Luxury Design, Past & Present
The sarcophagus-shaped top section has a hinged lid and is richly carved throughout in high relief. The everted sides have fleshy palmettes and paired acanthus leaves, while the top has four pairs of leaves which are joined by a carved rib in the centre and scroll outwards to up-curled edges. It is raised on a gadrooned and turned pedestal set on a quatrefoil base with reeded bun feet disguising the original castors. The interior, without fittings, is relined in crushed blue velvet. English, circa 1835.
Susan Stuart, in Gillows of Lancaster and London 1730-1840, (ibid), p.110, pl.658, (above) illustrates a rosewood teapoy which is stamped Gillows.Lancaster. This version has a plain box but the pedestal and feet are very similar.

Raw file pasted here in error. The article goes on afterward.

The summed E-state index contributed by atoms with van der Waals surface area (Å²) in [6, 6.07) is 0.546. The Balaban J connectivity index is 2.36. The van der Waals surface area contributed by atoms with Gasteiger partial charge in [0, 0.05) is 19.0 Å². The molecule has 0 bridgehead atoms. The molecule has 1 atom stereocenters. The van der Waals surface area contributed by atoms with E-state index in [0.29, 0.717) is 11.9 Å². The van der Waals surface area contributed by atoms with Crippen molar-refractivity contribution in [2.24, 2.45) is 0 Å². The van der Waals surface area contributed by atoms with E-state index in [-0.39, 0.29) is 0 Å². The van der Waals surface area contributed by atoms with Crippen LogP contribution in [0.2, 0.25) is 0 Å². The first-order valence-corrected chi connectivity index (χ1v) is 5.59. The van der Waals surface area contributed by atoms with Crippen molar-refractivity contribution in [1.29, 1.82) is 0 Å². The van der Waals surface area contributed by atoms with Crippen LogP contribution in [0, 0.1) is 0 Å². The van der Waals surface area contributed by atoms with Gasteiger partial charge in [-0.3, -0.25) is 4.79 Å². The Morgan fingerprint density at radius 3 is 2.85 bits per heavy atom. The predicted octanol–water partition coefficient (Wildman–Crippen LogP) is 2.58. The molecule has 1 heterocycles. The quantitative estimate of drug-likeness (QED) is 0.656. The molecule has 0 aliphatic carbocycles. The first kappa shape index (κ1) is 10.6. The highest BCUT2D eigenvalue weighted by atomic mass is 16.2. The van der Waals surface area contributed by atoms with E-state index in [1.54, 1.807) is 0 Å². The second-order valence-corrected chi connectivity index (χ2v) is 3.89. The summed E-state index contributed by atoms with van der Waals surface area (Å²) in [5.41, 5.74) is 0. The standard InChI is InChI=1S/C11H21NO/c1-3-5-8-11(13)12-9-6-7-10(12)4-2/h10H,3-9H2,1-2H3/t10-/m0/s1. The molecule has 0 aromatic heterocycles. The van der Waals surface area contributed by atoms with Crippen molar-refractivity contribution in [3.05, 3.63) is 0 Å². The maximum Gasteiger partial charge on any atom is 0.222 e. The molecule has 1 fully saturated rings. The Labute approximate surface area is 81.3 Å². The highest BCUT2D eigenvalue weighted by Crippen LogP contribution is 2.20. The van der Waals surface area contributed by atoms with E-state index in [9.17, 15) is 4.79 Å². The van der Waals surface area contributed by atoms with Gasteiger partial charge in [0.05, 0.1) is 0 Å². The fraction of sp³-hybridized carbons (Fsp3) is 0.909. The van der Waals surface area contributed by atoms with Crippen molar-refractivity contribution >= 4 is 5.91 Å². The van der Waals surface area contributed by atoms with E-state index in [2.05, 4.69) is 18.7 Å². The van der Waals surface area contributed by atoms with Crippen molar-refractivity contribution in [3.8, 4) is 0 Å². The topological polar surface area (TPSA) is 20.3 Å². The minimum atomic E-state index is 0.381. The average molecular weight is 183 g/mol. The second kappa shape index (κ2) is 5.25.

Teapoys were originally delicate tables, with three legs, placed by a lady’s chair for her teacup and saucer. As tea was extremely expensive in the 18th century, afternoon tea was a novelty amongst only the richest and most fashionable hostesses. The small containers, or caddies, holding the precious leaves, would be placed in full view of the guests as a status symbol and also carefully locked. By about 1785, tea prices had begun to fall and those who enjoyed drinking tea purchased their tea leaves in larger and larger quantities, thus driving the need for larger containers in which to store them. Around 1810, the tea caddy and the teapoy were merged into a single unit. Thus was born a piece of furniture which was functional, but also so elegant, that it could remain in the drawing room at all times and rapidly became de rigueur in the best homes.